Thursday, August 29, 2013

U.S. war propaganda appears to be falling flat on it's face

The U.S. is certain the Assad regime used chemical weapons, they said.

We have an "airtight circumstantial case", they said.

So now the U.S. is "preparing to declassify" their intelligence report which proves (sort of) that Assad used chemical weapons. This magical intelligence report strangely hasn't been presented to the U.N. security council which the U.S. is trying to do an end run around despite the U.S. claiming to have had this report the entire time. Not to mention, remember when the U.S. and Turkey said they "had evidence" months ago about a chemical attack? Where's that evidence again?

The U.S.'s plan to shock the world into blind support of another illegal war of aggression isn't going over too well. One would imagine that they had hoped to start "droppin' bombz" before the public stepped back and started to question events. TOO LATE! The public, especially in Britain, remembering the bad intelligence lies to start the Iraq war is a bit reserved it would seem and is not entirely convinced that the government who cries wolf actually saw one.

Of course the mainstream media (and unfortunately some mislead bloggers who I've seen refer to the idea that the "western backed" rebels would attack the Syrian people with chemical weapons as a pretense for war as a "crackpot conspiracy theory" - despite a report back in January claiming exactly that) continues to refer to Iraq as a mistake even though it was revealed long ago it was in fact a bold-faced lie by the Bush Administration and likewise continue to repeat the "it's not possible that the rebels could have deployed these weapons" mantra. Not possible eh?

Government narratives are fun. You are being lead to believe that the rebels, a "ragtag group of fighters" can not pull off a major attack yet at the same time the government narrative for the "war on terror" is that some ragtag group of "terrorists" somehow managed to pull off the largest attack in recent history. The rebels are the terrorists that pulled off that amazing attack (if you believe the government narrative). Of course to believe the current narrative you must also believe the 9/11 narrative, so which is it? Are they just a bunch of disorganized fighters or are they the evil geniuses we've been "fighting" and violating international law in the process for the last decade?

This is called double-think, holding two completely contrary opinions in your mind at the same time. They can not both be true, yet you are meant to believe they are. This narrative falls apart further when one discovers that Turkey has already caught the "rebels" attempting to carry out a chemical weapon attack there. Isn't it interesting though that when a NATO country uses chemicals to oppress dissent that's perfectly ok?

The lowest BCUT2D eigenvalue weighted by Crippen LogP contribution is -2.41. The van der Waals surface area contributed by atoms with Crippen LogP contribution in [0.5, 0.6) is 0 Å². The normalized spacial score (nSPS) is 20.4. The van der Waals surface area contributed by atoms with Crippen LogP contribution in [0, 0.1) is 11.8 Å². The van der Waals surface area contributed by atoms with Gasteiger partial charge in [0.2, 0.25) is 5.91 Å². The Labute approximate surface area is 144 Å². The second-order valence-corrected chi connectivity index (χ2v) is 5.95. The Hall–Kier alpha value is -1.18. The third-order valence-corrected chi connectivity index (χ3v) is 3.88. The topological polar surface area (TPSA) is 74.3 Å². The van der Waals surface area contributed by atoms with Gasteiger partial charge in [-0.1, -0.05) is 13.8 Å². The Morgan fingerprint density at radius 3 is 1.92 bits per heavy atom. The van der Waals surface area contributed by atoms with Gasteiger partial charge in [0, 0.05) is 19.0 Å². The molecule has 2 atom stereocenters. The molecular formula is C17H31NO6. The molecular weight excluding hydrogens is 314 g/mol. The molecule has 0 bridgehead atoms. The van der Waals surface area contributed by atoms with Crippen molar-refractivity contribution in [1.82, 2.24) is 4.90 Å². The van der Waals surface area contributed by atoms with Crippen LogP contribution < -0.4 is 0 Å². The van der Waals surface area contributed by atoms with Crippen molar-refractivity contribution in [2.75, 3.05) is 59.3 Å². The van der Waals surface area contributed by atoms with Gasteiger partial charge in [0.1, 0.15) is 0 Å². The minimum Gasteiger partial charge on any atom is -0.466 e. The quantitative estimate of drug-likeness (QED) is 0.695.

We are now being told that any strike will be "punitive" and not meant to topple Assad or "give the rebels the advantage" nor is it "taking sides". Of course we are certainly on the side of the "rebels" since we dismiss the very idea that they could be responsible without a shred of evidence to back the claim. Of course any strike is a move to topple Assad, if not directly, as the "western backed" rebels are aiming to topple Assad and it's not like a military strike on Assad will make him stronger. So yup, we're meant to believe that despite the U.S. training the "rebels" to topple Assad, that despite the U.S. becoming upset with Israel that they did not attack Syria in 2006, and that despite the U.S. moving forward with oil licenses in the highly contested Golan this strike has nothing to do with "taking sides". This is in the face of ever-increasing support of the rebels by the western nations as they continue to lose ground to Assad's forces.

As I said before, at this point how could anyone believe western governments about anything? Pretty simple: you can't.



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Richard Fantin is a self-taught software developer who has mostly throughout his career focused on financial applications and high frequency trading. He currently works for eQube gaming systems.

Nazayh Zanidean is a Project Coordinator for a mid-sized construction contractor in Calgary, Alberta. He enjoys writing as a hobby on topics that include foreign policy, international human rights, security and systemic media bias.

1 comment:

  1. This is a good post. The description of the double-think about what rebels can and cannot accomplish was insightful.

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